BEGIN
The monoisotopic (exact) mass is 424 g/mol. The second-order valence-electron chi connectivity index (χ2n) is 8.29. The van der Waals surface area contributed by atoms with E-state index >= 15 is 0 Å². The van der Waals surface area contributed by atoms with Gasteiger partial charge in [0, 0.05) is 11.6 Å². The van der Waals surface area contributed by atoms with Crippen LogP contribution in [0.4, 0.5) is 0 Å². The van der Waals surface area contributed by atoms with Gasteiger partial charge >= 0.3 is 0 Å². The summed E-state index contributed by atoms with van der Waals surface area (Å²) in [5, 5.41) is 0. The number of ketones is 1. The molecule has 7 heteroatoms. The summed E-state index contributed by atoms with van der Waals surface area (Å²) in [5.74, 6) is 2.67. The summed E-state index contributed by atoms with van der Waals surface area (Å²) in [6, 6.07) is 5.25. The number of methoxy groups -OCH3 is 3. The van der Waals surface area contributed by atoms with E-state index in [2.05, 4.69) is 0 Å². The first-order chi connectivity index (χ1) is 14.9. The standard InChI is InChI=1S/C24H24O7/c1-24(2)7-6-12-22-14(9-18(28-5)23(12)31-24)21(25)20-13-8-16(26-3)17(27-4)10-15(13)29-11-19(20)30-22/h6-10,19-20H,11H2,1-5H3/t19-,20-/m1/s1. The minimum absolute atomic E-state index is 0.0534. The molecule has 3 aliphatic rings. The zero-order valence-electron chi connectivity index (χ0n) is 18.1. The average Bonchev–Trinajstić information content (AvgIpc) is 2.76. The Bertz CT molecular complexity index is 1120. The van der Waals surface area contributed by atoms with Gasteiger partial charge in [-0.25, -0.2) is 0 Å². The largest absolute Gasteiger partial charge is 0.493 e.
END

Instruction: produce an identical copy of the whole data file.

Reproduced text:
The monoisotopic (exact) mass is 424 g/mol. The second-order valence-electron chi connectivity index (χ2n) is 8.29. The van der Waals surface area contributed by atoms with E-state index >= 15 is 0 Å². The van der Waals surface area contributed by atoms with Gasteiger partial charge in [0, 0.05) is 11.6 Å². The van der Waals surface area contributed by atoms with Crippen LogP contribution in [0.4, 0.5) is 0 Å². The van der Waals surface area contributed by atoms with Gasteiger partial charge >= 0.3 is 0 Å². The summed E-state index contributed by atoms with van der Waals surface area (Å²) in [5, 5.41) is 0. The number of ketones is 1. The molecule has 7 heteroatoms. The summed E-state index contributed by atoms with van der Waals surface area (Å²) in [5.74, 6) is 2.67. The summed E-state index contributed by atoms with van der Waals surface area (Å²) in [6, 6.07) is 5.25. The number of methoxy groups -OCH3 is 3. The van der Waals surface area contributed by atoms with E-state index in [2.05, 4.69) is 0 Å². The first-order chi connectivity index (χ1) is 14.9. The standard InChI is InChI=1S/C24H24O7/c1-24(2)7-6-12-22-14(9-18(28-5)23(12)31-24)21(25)20-13-8-16(26-3)17(27-4)10-15(13)29-11-19(20)30-22/h6-10,19-20H,11H2,1-5H3/t19-,20-/m1/s1. The minimum absolute atomic E-state index is 0.0534. The molecule has 3 aliphatic rings. The zero-order valence-electron chi connectivity index (χ0n) is 18.1. The average Bonchev–Trinajstić information content (AvgIpc) is 2.76. The Bertz CT molecular complexity index is 1120. The van der Waals surface area contributed by atoms with Gasteiger partial charge in [-0.25, -0.2) is 0 Å². The largest absolute Gasteiger partial charge is 0.493 e.